Interprofessional working or role substitution? A discussion of the emerging roles in emergency care
Hoskins, R. (2011) Interprofessional working or role substitution? A discussion of the emerging roles in emergency care. Journal Of Advanced Nursing, 68 (8). pp. 1894-1903. ISSN 0309-2402 Available from: http://eprints.uwe.ac.uk/16464
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Publisher's URL: http://dx.doi.org/10.1111/j.1365-2648.2011.05867.x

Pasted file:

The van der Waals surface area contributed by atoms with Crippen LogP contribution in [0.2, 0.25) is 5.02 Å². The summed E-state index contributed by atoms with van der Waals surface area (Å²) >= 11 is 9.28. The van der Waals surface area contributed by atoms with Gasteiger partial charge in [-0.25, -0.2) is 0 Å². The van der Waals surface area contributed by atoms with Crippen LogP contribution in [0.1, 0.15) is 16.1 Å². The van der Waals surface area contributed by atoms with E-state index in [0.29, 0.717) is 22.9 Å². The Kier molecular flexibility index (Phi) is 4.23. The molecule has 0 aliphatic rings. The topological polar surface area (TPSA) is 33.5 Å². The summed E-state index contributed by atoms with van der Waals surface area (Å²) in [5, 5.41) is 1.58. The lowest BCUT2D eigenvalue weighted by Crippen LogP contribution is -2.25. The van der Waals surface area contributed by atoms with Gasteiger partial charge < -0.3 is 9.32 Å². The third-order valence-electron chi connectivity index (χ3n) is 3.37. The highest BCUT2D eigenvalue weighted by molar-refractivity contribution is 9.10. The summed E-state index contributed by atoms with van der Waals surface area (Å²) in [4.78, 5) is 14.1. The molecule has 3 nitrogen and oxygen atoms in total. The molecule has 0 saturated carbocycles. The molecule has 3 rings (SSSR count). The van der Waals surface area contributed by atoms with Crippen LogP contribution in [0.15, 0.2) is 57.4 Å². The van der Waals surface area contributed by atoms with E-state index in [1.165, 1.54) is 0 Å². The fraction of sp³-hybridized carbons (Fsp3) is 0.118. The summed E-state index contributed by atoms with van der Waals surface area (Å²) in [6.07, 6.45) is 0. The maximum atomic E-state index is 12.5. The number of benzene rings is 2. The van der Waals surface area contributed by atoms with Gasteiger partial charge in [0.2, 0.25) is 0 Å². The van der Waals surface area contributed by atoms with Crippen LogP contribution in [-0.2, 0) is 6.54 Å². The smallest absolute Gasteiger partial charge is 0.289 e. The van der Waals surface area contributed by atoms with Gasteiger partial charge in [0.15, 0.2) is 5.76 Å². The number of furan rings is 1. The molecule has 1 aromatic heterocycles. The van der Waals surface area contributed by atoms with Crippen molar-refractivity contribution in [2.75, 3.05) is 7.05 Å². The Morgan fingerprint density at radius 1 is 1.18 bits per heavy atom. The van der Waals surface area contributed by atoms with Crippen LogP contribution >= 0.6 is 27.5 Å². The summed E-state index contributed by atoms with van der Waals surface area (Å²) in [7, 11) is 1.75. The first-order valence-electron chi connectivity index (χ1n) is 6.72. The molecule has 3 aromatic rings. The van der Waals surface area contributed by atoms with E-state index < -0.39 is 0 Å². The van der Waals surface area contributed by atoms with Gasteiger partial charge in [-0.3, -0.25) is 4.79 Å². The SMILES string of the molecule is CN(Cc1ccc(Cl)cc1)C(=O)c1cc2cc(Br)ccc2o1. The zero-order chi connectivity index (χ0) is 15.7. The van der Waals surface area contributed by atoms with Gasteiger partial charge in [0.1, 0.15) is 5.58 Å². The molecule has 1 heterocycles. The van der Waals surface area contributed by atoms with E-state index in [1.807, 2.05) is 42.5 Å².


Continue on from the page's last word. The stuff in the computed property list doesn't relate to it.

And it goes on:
Abstract Aims. This article presents a discussion of emerging non-medical roles in emergency care against the current policy context and the issues of role substitution and interprofessional working. Background. Non-medical roles in emergency care have grown internationally in response to an increasing demand for emergency care services and to address the growing importance of the quality healthcare agenda. The blurring of role boundaries between professional groups has become more common. Data sources. Searches were made of three electronic databases; CINAHL, Medline and EMBASE. The literature relating to interprofessional healthcare roles, and new roles in emergency care was searched from 1980 to 2010 and underpinned the discussion. Discussion. A theoretical framework that has emerged from the literature is that task, role substitution and interprofessional working lie on a spectrum and evolving non-medical roles can be plotted on the spectrum, usually starting at one end of the spectrum under task substitution and then potentially moving in time towards true interprofessional working. Conclusions. There is still a great deal of progress to be made until non-medical roles in emergency care can truly be encompassed under the umbrella of interprofessional working and that a more robust critical mass of evidence is required to substantiate the theory that interprofessional working within teams contributes to effective, cost-effective care and better patient outcomes. Relevance to clinical practice. It is essential to understand the underlying motivation, policy context and key drivers for the development of new nursing and nonmedical roles. This allows services to be established successfully, by understanding and addressing the key predicable barriers to implementation and change.